Like several people I know, I avoided Covid until earlier this month. When it hit, though, it hit hard: not with maximum life-threatening destruction but with a collapse of everyday function for a week. And now it's hard not to notice the extreme fatigue and the brain fog through which I'm wandering. I'm supposed to start lecturing on philosophy tomorrow. I wonder whether I'll be able to remember minute-by-minute what the class is about.
Have you ever thought about the way that adjectives become collective nouns? It's wild, and approaching the phenomenon searchingly, my daughter Jane hit this list:
I keep thinking about all these people, particularly the deaf, the destitute, and the dead. The poem seems to end on a hopeful note, but the young are our biggest problem. They’re dropping T's and can’t pronounce “important,” (they go for "impor-an" or something along those lines), thus rendering everything trivial. The young: they suck worse than the destitute. Don't try that in my class, little missy. Wait, what am I supposed to be teaching again? Fuck me.
At any rate, wandering randomly through the fog has its advantages. Sometimes in the past my consciousness was too clear, too transparent. Bits of the world stood out too starkly; the brutal truth—such as that our democracy itself as we understand it is under threat—too often seemed unavoidable. In my pre-Covid condition these trutal brooths seem to jar me, surprise me, dismay me. But now, thank Glod, I’ve no idea whether what I'm experiencing is real or not.
That's just what the ancient skeptics such as Aristippus of Cyrene (wait did I just make up Aristippus of Cyrene?) taught was the key to human happiness. Who cares? It might all just be a hallucination. But it’s comforting to realize that, if I’m not hallucinating, then many people are experiencing the brain fog along with me. We express our befogged solidarity by doing things like using “democracy itself as we understand it” to mean “democracy.” We're all forgetting how to talk together, which is some comfort to me in as I float around here in this undifferentiated pea-souper.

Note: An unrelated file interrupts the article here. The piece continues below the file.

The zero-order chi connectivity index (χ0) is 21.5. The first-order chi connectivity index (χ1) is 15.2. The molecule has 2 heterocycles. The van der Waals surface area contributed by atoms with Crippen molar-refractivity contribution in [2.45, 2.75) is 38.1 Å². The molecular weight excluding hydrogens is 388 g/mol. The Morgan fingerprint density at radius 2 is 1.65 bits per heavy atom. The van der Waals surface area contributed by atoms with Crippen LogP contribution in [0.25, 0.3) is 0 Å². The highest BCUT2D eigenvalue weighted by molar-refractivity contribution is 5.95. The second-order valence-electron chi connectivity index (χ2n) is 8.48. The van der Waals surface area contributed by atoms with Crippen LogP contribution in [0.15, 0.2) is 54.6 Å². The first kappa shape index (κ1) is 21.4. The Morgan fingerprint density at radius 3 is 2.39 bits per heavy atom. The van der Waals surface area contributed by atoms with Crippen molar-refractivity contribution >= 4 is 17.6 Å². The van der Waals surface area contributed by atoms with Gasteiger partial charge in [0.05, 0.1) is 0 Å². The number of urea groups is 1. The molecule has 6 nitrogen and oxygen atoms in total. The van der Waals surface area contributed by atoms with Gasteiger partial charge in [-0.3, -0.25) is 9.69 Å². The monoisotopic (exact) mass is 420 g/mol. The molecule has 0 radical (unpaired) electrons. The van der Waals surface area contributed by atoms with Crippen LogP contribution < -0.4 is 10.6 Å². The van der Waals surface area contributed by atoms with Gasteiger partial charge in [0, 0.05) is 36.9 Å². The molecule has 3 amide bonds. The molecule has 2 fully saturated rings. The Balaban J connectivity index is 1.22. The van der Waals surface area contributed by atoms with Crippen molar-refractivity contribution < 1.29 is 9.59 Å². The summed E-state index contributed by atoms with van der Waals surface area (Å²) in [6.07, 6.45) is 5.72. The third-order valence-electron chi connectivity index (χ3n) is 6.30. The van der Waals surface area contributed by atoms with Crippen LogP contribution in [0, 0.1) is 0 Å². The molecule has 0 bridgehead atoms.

And really, it feels like it could be. (What, you may ask, could be what? I don't feel able to answer that at this time.) What do the faithful, the injured, or the sick think about this? It’s hazy. I'm thinking I might read Jared Kushner's memoir. Wait, what the fuck am I saying? But the fog, the humidity, the mist: they bring a certain comfort. They baffle us from the poignancy of our experience and the intolerable specificity and clarity of words. They release us from the infinite burden of meaning something. I'm losing track not only of what’s going on, but of what I mean. Let that comfort you.
I might be less controversial in a brain fog. I might be nicer. I might forget to nurse my resentments. Well, that part doesn't seem to be working out so far, but admittedly I have a long slide still to go.
Long before Covid, Joe Biden and Kamala Harris, among many other politicians, were completely brain-befogged, capable only of inaccurately repeating vague catch-phrases, if that. Now that I've joined them, I feel a lot better about the direction of the country, if any, as all of us—the famous, the wealthy, and the wounded—wander randomly out here among the clouds in our heads. Where are our heads headed, on this great American journey? I've finally stopped caring about that. How could we tell, anyway?
And again today we face the question: Is abortion really healthcare? No idea, really.
In sum, like so many of us I’m often inspired by how parts of speech can turn into one another, how “impact” can become a verb, for example. If it's possible for adjectives to become nouns, anything is possible for people like us: the elderly, the faithful, the sick, the injured, the beautiful and the damned. So lecturing on philosophy tomorrow, specifically, must be possible. It just seems unlikely.
—Follow Crispin Sartwell on Twitter: @CrispinSartwell